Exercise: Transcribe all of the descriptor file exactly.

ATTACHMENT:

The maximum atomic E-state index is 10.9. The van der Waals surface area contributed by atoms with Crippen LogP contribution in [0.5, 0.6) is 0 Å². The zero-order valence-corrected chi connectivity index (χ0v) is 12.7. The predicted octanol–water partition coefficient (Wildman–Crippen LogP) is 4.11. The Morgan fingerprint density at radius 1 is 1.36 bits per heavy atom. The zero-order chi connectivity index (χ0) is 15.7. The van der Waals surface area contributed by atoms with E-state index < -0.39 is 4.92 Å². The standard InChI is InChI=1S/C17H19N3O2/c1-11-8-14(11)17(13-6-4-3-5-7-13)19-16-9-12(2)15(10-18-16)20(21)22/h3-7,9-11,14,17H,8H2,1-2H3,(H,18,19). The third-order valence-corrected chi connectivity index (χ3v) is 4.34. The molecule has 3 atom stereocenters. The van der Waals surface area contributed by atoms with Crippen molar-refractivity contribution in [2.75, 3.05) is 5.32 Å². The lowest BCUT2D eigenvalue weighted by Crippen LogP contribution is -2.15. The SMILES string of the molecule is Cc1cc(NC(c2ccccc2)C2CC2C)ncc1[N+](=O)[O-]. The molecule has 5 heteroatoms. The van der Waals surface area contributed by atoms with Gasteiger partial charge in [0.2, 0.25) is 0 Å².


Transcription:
The maximum atomic E-state index is 10.9. The van der Waals surface area contributed by atoms with Crippen LogP contribution in [0.5, 0.6) is 0 Å². The zero-order valence-corrected chi connectivity index (χ0v) is 12.7. The predicted octanol–water partition coefficient (Wildman–Crippen LogP) is 4.11. The Morgan fingerprint density at radius 1 is 1.36 bits per heavy atom. The zero-order chi connectivity index (χ0) is 15.7. The van der Waals surface area contributed by atoms with E-state index < -0.39 is 4.92 Å². The standard InChI is InChI=1S/C17H19N3O2/c1-11-8-14(11)17(13-6-4-3-5-7-13)19-16-9-12(2)15(10-18-16)20(21)22/h3-7,9-11,14,17H,8H2,1-2H3,(H,18,19). The third-order valence-corrected chi connectivity index (χ3v) is 4.34. The molecule has 3 atom stereocenters. The van der Waals surface area contributed by atoms with Crippen molar-refractivity contribution in [2.75, 3.05) is 5.32 Å². The lowest BCUT2D eigenvalue weighted by Crippen LogP contribution is -2.15. The SMILES string of the molecule is Cc1cc(NC(c2ccccc2)C2CC2C)ncc1[N+](=O)[O-]. The molecule has 5 heteroatoms. The van der Waals surface area contributed by atoms with Gasteiger partial charge in [0.2, 0.25) is 0 Å².